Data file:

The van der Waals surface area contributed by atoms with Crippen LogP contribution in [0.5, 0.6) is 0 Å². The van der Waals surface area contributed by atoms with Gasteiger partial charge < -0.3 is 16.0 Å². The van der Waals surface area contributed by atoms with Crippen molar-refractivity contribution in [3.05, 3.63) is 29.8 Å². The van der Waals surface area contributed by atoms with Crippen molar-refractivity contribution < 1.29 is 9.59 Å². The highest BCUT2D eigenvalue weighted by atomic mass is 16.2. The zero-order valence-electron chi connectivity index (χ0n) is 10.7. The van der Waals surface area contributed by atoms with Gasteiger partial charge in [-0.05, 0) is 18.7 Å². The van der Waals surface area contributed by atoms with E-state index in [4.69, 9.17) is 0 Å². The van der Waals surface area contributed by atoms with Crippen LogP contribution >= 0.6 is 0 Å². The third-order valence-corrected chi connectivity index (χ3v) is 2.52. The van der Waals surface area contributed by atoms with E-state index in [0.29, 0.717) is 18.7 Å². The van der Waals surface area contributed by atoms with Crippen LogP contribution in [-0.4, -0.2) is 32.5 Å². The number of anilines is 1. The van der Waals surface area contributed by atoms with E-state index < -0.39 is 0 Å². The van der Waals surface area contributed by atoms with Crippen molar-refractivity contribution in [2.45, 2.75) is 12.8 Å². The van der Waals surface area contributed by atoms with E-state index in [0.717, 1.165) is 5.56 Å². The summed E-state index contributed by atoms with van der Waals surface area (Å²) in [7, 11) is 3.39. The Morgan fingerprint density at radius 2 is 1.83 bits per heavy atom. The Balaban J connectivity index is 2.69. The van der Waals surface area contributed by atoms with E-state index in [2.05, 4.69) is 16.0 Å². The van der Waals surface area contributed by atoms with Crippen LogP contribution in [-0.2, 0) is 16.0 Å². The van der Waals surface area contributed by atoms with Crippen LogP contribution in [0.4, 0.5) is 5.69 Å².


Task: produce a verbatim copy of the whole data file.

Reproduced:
The van der Waals surface area contributed by atoms with Crippen LogP contribution in [0.5, 0.6) is 0 Å². The van der Waals surface area contributed by atoms with Gasteiger partial charge < -0.3 is 16.0 Å². The van der Waals surface area contributed by atoms with Crippen molar-refractivity contribution in [3.05, 3.63) is 29.8 Å². The van der Waals surface area contributed by atoms with Crippen molar-refractivity contribution < 1.29 is 9.59 Å². The highest BCUT2D eigenvalue weighted by atomic mass is 16.2. The zero-order valence-electron chi connectivity index (χ0n) is 10.7. The van der Waals surface area contributed by atoms with Gasteiger partial charge in [-0.05, 0) is 18.7 Å². The van der Waals surface area contributed by atoms with E-state index in [4.69, 9.17) is 0 Å². The van der Waals surface area contributed by atoms with Crippen LogP contribution >= 0.6 is 0 Å². The third-order valence-corrected chi connectivity index (χ3v) is 2.52. The van der Waals surface area contributed by atoms with E-state index in [0.29, 0.717) is 18.7 Å². The van der Waals surface area contributed by atoms with Crippen LogP contribution in [-0.4, -0.2) is 32.5 Å². The number of anilines is 1. The van der Waals surface area contributed by atoms with E-state index < -0.39 is 0 Å². The van der Waals surface area contributed by atoms with Crippen molar-refractivity contribution in [2.45, 2.75) is 12.8 Å². The van der Waals surface area contributed by atoms with E-state index in [0.717, 1.165) is 5.56 Å². The summed E-state index contributed by atoms with van der Waals surface area (Å²) in [7, 11) is 3.39. The Morgan fingerprint density at radius 2 is 1.83 bits per heavy atom. The Balaban J connectivity index is 2.69. The van der Waals surface area contributed by atoms with E-state index in [2.05, 4.69) is 16.0 Å². The van der Waals surface area contributed by atoms with Crippen LogP contribution in [-0.2, 0) is 16.0 Å². The van der Waals surface area contributed by atoms with Crippen LogP contribution in [0.4, 0.5) is 5.69 Å².